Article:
Guide to The Best Portland, Oregon Parks

Waterfront Park in Portland (Photo by dog97209 / Flickr)

Portland is home to a whopping 325 parks with nearly 90% of the city's residents living within a 10 minute walk of one (far above the national average of just 55%). The sheer density of parks and green spaces in the City of Roses is just one of the many charms this beautiful city has to offer. From one of the largest urban forests in the country to the smallest park in the world, we'll highlight the best parks in Portland no matter what part of town you're in or what you're looking to do.

Best Portland Parks

Northwest Portland Parks

Forest Park

Witch's Castle in Forest Park via Wikipedia

With more than 80 miles of hiking trails, 40 access points, and covering 5,200 acres, Forest Park is one of the largest urban forests in the country and largest urban park in the state. On any given day, you'll find the park teeming with Portlanders trail running, hiking, or just communing with nature.

Check out my favorite hike in the park that starts at Lower Macleay Park, passes by the Audubon Society, then ends at the breathtaking Pittock Mansion in the West Hills with great views of the city and Willamette River.

forest park
Photo via Pittock Mansion website

Tanner Springs Park

tanner springs park
Tanner Springs photo by Gregory Wilson via Google Local

NW 10th Avenue and Marshall Street

A true city park, Tanner Springs is one of the newest parks in Portland. Set in the trendy Pearl District, this hidden oasis is a great place to have a picnic, watch the ducks, or just sit on a bench soaking in the rays.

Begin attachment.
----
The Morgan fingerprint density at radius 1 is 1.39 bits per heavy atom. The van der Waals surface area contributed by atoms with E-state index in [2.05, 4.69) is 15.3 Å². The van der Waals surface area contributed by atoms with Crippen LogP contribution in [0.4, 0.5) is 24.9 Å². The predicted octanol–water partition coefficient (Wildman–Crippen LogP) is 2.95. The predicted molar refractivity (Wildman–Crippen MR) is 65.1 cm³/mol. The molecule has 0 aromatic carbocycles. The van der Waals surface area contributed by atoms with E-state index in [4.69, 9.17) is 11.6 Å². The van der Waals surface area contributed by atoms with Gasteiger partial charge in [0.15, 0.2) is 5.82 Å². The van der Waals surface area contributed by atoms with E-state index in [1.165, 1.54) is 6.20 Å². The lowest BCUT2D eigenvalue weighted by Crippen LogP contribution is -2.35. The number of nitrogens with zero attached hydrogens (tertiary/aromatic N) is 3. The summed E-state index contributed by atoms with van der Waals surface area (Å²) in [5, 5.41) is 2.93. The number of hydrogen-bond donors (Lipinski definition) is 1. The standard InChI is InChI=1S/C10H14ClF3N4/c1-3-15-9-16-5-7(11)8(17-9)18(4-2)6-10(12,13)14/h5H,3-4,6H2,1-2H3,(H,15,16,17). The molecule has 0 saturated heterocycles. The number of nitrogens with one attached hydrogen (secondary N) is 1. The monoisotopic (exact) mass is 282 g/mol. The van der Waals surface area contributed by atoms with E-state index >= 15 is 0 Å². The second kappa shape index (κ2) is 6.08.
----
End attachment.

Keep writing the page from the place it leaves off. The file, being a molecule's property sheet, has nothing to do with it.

Northeast Portland Parks

Rocky Butte Natural Area

parks in portland
Rocky Butte photo by David Jankowski via Google Local

NE Rocky Butte Road

Rocky Butte is one of a small chain of volcanic cinder cones that stretch along Portland's east side. Until the 1980's this area was actually a jail, but now is home to a small park with awesome views of the city lights and space for picnicking, tossing around a frisbee, or walking the dog.

Kʰunamokwst Park

parks in portland
Kʰunamokwst park photo via

5200 NE Alberta St

Kʰunamokwst Park (pronounced KAHN-ah-mockst) isn't very large, but it has one of the coolest playgrounds in town with a great mix of natural and man-made structures with an interactive splash pad where kids can control the the flow of water and watch it cascade though dams and sluice gates. Plus, they have a skate park!

Irving Park

parks in portland
Irving Park photo by Yü Wu via Google Local

707 NE Fremont St

Irving Park is one of the larger parks in Portland and pretty much has everything you could want: tennis courts, basketball courts, baseball fields, playgrounds, splash pad, nature paths, picnic tables, an off leash dog area, and plenty of open grass for frolicking.